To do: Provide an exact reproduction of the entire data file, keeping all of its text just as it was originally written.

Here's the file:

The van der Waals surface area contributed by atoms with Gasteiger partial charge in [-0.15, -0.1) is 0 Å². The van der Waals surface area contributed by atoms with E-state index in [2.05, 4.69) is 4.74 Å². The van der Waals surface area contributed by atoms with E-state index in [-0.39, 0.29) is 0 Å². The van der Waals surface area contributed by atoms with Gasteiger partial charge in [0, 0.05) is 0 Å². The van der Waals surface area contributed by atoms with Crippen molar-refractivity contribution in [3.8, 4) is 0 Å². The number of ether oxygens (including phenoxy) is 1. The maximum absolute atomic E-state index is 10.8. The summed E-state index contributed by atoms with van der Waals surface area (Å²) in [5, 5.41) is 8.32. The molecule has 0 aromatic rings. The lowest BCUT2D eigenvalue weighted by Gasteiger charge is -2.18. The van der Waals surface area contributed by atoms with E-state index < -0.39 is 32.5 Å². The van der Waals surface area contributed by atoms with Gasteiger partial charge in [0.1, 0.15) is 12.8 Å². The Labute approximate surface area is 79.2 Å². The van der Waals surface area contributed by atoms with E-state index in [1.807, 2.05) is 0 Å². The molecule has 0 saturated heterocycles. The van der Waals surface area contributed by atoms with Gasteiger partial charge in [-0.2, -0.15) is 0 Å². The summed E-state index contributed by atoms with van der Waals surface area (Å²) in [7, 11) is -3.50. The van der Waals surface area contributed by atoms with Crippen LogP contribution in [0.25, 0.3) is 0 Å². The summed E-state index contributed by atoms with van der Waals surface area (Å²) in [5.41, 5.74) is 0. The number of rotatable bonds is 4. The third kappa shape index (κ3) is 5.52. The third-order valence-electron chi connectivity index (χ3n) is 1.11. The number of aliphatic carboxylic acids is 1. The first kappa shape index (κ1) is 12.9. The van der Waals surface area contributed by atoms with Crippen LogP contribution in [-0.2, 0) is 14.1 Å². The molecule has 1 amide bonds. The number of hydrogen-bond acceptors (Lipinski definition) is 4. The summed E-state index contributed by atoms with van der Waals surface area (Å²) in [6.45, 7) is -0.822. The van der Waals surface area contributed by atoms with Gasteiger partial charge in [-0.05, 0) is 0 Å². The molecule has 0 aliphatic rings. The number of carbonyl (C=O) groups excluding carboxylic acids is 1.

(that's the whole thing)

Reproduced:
The van der Waals surface area contributed by atoms with Gasteiger partial charge in [-0.15, -0.1) is 0 Å². The van der Waals surface area contributed by atoms with E-state index in [2.05, 4.69) is 4.74 Å². The van der Waals surface area contributed by atoms with E-state index in [-0.39, 0.29) is 0 Å². The van der Waals surface area contributed by atoms with Gasteiger partial charge in [0, 0.05) is 0 Å². The van der Waals surface area contributed by atoms with Crippen molar-refractivity contribution in [3.8, 4) is 0 Å². The number of ether oxygens (including phenoxy) is 1. The maximum absolute atomic E-state index is 10.8. The summed E-state index contributed by atoms with van der Waals surface area (Å²) in [5, 5.41) is 8.32. The molecule has 0 aromatic rings. The lowest BCUT2D eigenvalue weighted by Gasteiger charge is -2.18. The van der Waals surface area contributed by atoms with E-state index < -0.39 is 32.5 Å². The van der Waals surface area contributed by atoms with Gasteiger partial charge in [0.1, 0.15) is 12.8 Å². The Labute approximate surface area is 79.2 Å². The van der Waals surface area contributed by atoms with E-state index in [1.807, 2.05) is 0 Å². The molecule has 0 saturated heterocycles. The van der Waals surface area contributed by atoms with Gasteiger partial charge in [-0.2, -0.15) is 0 Å². The summed E-state index contributed by atoms with van der Waals surface area (Å²) in [7, 11) is -3.50. The van der Waals surface area contributed by atoms with Crippen LogP contribution in [0.25, 0.3) is 0 Å². The summed E-state index contributed by atoms with van der Waals surface area (Å²) in [5.41, 5.74) is 0. The number of rotatable bonds is 4. The third kappa shape index (κ3) is 5.52. The third-order valence-electron chi connectivity index (χ3n) is 1.11. The number of aliphatic carboxylic acids is 1. The first kappa shape index (κ1) is 12.9. The van der Waals surface area contributed by atoms with Crippen LogP contribution in [-0.2, 0) is 14.1 Å². The molecule has 1 amide bonds. The number of hydrogen-bond acceptors (Lipinski definition) is 4. The summed E-state index contributed by atoms with van der Waals surface area (Å²) in [6.45, 7) is -0.822. The van der Waals surface area contributed by atoms with Gasteiger partial charge in [-0.05, 0) is 0 Å². The molecule has 0 aliphatic rings. The number of carbonyl (C=O) groups excluding carboxylic acids is 1.